The Court pointed to its own case law, in which it has taken the view that the pay-cutting measures adopted since 2011 were designed to safeguard a public interest that should be considered to prevail over other factors, and that this was the decisive reason why the Court rejected the argument that the situation involved a constitutionally unacceptable lack of protection of trust (certainty). These are basically conjunctural financial-policy measures chosen by the country’s legislative organ – itself legitimated by the principle of democracy seen as representation of the people – and also rooted in the need to respect the international commitments the Portuguese State made when it signed the FAP.
However, once the country reaches 2016, the FAP is over and the present excessive deficit procedure has been finalised, there would have to be other grounds in order to again conclude that the pay-cut measures were not unconstitutional because they were justified for very important public-interest reasons weighty enough to prevail over expectations of a return to a framework of stability in the law.
Portugal’s participation in the European Union (EU) and the Eurozone obliges it to fulfil a range of demanding requisites in the budgetary field. One of the main obligations of Member States is to avoid excessive budget deficits, and the Union has the competence to monitor each Member State’s budgetary situation and the amount of its public debt.
Norms contained in the EU’s founding law have been implemented by means of derivative-law rules – particularly regulations, especially those in the Stability and Growth Pact. The Court emphasised that the ‘Budget Treaty’ is not part of EU Law, and is only applicable to the extent that it is compatible with the founding Treaties and the legal provisions they contain. From a Portuguese Constitutional Law point of view, the ‘Budget Treaty’ does not enjoy the status the Constitution affords to the Treaties governing the European Union and the norms issued by EU institutions in the exercise of their competences. The latter are applicable in Portuguese Law, subject to respect for the fundamental principles of a democratic state based on the rule of law. The ‘Budget Treaty’, on the other hand, is a source of Public International Law of the type that is governed by the constitutional norm according to which norms contained in duly ratified or approved international conventions have effect in domestic law once they have officially been published in Portugal and only for as long as they are binding on the Portuguese State.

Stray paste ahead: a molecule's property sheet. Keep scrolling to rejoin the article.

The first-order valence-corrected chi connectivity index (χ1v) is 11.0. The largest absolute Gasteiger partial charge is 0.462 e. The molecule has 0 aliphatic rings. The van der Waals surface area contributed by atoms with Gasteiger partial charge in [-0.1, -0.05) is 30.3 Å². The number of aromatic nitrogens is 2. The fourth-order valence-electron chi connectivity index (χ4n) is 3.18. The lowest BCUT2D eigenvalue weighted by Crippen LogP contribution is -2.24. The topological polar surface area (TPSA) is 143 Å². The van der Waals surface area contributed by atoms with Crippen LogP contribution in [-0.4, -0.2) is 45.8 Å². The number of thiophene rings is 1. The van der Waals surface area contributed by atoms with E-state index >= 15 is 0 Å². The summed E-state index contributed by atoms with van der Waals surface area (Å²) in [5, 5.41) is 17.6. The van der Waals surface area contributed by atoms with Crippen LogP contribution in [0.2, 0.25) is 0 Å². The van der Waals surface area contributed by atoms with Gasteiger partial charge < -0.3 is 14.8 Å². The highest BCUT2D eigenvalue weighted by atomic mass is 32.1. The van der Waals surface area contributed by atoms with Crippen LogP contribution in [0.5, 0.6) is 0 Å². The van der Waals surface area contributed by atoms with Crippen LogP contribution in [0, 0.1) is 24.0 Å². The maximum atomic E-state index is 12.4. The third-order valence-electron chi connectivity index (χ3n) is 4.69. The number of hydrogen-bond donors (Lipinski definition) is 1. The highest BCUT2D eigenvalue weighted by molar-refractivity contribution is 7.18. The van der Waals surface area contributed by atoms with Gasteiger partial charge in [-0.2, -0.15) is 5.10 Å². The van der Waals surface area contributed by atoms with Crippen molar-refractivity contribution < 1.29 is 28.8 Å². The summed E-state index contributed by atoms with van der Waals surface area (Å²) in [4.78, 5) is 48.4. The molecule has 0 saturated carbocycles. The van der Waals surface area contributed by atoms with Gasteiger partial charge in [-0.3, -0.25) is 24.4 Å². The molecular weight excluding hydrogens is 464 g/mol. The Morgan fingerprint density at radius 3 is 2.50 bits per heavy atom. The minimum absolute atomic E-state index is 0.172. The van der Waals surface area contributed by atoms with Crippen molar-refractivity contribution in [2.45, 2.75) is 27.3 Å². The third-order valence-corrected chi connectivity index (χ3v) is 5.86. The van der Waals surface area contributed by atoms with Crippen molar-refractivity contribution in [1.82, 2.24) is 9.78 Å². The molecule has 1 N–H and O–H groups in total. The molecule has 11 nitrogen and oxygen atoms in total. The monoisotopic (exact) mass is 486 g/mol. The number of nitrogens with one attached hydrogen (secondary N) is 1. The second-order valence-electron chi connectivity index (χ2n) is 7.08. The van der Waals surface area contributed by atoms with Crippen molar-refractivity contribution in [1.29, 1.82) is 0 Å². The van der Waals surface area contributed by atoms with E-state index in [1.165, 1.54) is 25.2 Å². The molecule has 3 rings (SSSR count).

Portugal is subject to an excessive deficit procedure under which various European Council recommendations have been approved. Setting aside doubts as to how binding such recommendations are, in any case they do not require Portugal to take specific concrete measures to control public spending and reduce the deficit. They instead limit themselves to listing the objectives which must obligatorily be achieved under EU norms that are indeed binding – those included in the founding law of the EU and the derivative law referred to above. The binding nature of European Union Law in this domain does not apply to the means by which the individual Member States actually achieve the goals imposed on them.